Friday Feature: Jessica Cale
She sees Death in the streets. She can taste it in her gin. She can feel it in the very walls of the ramshackle brothel where she is kept to satisfy the perversions of the wealthy. She had come to London as a runaway in search of her Cavalier father. Instead, she found Wrath, a sadistic nobleman determined to use her to fulfill a sinister ambition. As the last of her friends are murdered one by one, survival hinges on escape.
Nick Virtue is a tutor with a secret. By night he operates as a highwayman, relieving nobles of their riches to further his brother’s criminal enterprise. It’s a difficult balance at the best of times, and any day that doesn’t end in a noose is a good one. Saving Sally means risking his reputation, and may end up costing him his life.
As a brutal attack throws them together, Sally finds she has been given a second chance. She is torn between the tutor and the highwayman, but she knows she can have neither. Love is an unwanted complication while Wrath haunts the streets. Nick holds the key to Wrath’s identity, and Sally will risk everything to bring him to justice.
Unless the gallows take her first.
1. Please share a brief recap of your writer’s journey to publication.
Tyburn was my first book, and it began with a writing exercise in college. I worked on it on and off for years before it resembled anything like a book — I’d write a scene here and there as they came to me, thinking of them like scenes to the kind of movie I wanted to exist. It wasn’t until I was almost 70,000 words in that I worked out how all the subplots would feed into each other or how it would end. Once I had a draft, I printed it out and edited it by hand, then I asked my husband to read it. He’s a 17th century historian, so he was a great help with the history. After that, I fact-checked everything from the distances to the exact cost of food and where to get it, and then I changed and added some things. I sent it to a handful of agents and got vaguely positive commentary but no bites, and then my big break came through Twitter’s #PitMad contest. I pitched the book in 140 characters and several publishers asked me to submit the full MS to them. I decided to go with Liquid Silver Books out of the group because they were very enthusiastic about it, and we shared a similar vision for how we wanted it to turn out. It is definitely not a traditional romance, but they didn’t want to change a thing and I have always appreciated that. It was published in December of 2014, about four months after I got “the call.” Since then I have had three published altogether, with a Christmas novella coming out this winter.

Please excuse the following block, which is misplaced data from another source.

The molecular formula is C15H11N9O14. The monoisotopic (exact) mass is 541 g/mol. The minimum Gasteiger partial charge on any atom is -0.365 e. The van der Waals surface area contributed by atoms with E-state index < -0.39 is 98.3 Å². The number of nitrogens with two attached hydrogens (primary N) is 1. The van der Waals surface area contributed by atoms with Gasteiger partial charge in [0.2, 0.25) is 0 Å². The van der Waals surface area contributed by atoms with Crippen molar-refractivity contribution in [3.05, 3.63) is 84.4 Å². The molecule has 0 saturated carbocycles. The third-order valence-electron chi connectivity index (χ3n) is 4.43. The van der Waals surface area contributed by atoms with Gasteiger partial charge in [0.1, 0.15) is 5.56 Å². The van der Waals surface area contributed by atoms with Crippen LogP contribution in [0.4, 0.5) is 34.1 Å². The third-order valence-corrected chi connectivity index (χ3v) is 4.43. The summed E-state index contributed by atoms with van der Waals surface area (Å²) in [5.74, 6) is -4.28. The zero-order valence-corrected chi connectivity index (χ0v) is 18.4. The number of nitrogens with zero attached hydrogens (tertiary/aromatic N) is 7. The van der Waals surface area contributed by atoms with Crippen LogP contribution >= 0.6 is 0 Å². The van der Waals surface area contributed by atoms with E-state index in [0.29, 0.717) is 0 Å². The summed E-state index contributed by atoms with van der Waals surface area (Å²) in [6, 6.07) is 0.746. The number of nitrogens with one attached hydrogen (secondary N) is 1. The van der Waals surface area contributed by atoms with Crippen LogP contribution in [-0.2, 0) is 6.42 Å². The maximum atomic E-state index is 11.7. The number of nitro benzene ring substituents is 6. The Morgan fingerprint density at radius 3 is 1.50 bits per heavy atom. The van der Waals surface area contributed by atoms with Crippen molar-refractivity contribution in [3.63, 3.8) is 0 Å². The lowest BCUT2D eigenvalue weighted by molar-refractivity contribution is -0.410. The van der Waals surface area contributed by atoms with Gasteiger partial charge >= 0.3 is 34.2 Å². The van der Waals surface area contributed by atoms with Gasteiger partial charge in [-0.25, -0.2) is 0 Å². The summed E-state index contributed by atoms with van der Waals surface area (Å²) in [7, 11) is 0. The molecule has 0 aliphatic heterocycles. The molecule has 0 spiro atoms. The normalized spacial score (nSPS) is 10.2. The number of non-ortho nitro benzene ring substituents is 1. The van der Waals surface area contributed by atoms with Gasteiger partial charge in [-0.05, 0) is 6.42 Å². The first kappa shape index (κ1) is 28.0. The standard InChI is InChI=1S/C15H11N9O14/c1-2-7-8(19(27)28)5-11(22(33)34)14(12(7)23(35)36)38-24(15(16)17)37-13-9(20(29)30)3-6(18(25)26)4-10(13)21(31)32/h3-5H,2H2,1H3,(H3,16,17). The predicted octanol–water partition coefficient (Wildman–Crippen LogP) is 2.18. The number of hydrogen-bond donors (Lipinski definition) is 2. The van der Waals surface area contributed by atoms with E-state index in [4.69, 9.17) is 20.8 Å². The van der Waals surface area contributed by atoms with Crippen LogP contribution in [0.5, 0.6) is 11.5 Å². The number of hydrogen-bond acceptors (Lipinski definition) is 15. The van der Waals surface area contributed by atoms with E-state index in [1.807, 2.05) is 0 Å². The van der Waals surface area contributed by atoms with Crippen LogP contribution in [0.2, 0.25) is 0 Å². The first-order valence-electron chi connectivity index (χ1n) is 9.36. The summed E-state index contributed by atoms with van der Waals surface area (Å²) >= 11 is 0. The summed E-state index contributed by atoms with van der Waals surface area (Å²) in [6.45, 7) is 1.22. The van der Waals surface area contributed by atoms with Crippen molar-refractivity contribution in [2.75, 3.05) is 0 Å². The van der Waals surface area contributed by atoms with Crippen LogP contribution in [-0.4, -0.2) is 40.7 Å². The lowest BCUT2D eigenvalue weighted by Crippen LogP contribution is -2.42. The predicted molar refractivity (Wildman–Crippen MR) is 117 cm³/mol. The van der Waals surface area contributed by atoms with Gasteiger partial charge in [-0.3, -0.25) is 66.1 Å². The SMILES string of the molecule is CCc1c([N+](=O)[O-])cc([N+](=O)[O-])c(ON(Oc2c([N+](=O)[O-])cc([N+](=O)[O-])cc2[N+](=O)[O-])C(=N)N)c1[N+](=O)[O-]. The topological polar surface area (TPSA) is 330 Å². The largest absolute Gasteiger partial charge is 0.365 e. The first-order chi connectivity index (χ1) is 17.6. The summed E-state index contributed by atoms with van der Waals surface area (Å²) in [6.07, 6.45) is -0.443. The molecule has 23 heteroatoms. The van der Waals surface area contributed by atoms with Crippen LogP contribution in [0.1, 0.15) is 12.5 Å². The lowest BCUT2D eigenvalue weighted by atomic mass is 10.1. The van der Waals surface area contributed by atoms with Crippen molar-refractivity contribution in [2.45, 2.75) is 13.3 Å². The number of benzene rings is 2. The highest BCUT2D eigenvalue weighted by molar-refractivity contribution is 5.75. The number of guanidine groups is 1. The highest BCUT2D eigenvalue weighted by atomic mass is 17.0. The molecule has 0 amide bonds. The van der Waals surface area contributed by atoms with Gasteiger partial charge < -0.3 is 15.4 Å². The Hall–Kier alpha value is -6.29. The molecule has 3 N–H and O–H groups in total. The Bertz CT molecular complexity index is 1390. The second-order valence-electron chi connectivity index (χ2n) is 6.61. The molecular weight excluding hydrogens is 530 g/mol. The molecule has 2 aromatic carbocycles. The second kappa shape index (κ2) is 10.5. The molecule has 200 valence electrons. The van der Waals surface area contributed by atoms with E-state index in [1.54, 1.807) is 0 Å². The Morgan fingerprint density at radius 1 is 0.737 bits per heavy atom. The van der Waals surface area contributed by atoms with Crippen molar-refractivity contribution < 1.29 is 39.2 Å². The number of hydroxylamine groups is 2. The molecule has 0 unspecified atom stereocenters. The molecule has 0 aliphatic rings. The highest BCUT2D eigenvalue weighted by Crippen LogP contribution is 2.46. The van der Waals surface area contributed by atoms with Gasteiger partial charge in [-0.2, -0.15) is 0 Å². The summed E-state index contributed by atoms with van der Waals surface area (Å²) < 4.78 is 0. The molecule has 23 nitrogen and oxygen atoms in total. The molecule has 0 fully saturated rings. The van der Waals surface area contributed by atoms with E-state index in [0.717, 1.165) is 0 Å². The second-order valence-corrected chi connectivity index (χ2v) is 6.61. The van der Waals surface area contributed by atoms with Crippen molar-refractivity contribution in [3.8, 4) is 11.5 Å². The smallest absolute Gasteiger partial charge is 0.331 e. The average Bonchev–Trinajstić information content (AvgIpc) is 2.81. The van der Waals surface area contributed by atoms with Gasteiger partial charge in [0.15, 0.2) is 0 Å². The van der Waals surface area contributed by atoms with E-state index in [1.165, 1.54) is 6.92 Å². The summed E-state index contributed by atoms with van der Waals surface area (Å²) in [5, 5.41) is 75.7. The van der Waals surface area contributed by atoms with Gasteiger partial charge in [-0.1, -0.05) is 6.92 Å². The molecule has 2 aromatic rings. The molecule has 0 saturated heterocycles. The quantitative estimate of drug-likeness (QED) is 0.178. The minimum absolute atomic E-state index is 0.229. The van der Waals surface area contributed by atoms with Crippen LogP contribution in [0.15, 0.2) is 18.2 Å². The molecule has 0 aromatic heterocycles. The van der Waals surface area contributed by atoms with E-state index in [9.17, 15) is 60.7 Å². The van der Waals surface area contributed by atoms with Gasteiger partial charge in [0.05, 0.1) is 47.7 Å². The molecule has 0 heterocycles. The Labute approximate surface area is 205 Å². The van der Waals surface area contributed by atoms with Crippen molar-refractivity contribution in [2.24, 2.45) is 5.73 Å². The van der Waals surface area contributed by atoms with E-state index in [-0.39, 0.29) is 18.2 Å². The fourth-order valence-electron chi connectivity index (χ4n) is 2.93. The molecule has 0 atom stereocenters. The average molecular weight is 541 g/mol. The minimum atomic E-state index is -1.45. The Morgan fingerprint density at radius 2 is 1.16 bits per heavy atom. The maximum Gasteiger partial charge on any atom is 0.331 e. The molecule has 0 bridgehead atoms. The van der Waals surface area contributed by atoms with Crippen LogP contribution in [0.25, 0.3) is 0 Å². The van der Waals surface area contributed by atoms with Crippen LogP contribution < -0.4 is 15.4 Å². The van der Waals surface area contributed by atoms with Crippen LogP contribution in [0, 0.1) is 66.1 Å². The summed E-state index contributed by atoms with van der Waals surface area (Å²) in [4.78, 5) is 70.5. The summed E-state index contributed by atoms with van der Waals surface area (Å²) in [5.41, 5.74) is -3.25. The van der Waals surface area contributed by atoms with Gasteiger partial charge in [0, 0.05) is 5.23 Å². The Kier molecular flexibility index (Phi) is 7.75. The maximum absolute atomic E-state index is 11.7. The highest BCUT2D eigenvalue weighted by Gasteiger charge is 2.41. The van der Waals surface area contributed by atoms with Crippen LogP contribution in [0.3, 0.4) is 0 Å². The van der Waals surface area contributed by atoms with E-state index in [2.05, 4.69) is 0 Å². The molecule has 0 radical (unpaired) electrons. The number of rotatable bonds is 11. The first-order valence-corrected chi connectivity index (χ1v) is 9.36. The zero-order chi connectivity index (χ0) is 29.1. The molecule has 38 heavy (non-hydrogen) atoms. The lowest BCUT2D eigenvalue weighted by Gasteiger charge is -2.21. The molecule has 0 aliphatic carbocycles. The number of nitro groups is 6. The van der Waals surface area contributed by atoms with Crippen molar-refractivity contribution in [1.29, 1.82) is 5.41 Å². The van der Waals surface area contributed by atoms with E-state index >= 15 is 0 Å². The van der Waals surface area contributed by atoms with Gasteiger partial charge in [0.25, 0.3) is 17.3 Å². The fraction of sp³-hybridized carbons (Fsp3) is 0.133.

When I can’t concentrate, I like to write in total darkness. I sit in bed with my laptop and really try to lose myself in whatever scene I’m writing. I think of it like dreaming with a keyboard, telling your laptop secrets in the dark. I wrote most of Tyburn like that. You might be able to feel that in places!
3. Who would play your hero/heroine in the TV or film version of your book?
That’s a hard question! Sally is tall with dramatic coloring and a very distinctive nose, so prosthetics would probably have to be involved! I’d love to see someone like Krysten Ritter or Katrina Kaif as Sally. For Nick I’d probably cast Henry Cavill or Jake Gyllenhaal.
Darkness had fully settled over the forest and he was in no danger of being seen as they headed for the city. There were no new street lamps so far out of town, and as often as she glanced at his face, all she could see was the outline of his profile by the light of the moon. He moved soundlessly through the night as criminals must, the warmth of his hand in hers the only reassurance she had that he was still beside her.
They reached the edge of Hyde Park and Sally felt Tyburn looming near before she saw it, the residual tragedy of the gallows rippling along the field in a mournful, near perceptible howl. Because she could not look away, she turned toward the evil and saw the fearful silhouette of the triple tree dark against the violet sky.
This is your future, they seemed to whisper.
In her heart, she answered, I know.
She heard the brutal crack of Claude’s strong, young neck reverberate through the darkest corners of her memory, felt his cold lips against hers once more in a terrible promise, and in her bones she felt the stillness of one who is certain they are about to die. She was immediately aware of the unique texture of every breath she drew, the sweet sigh of the breeze whispering through her hair, and the dirt, the calluses, the very fingerprints of the hand in hers.
So little of Sally’s life had been left up to her.
She might have days, hours, mere moments left, but she would be damned if she wasted them.
Connect with Jessica Cale and Her Books
Giveaway: Tyburn will be free from October 1st – 20th. Share the love!
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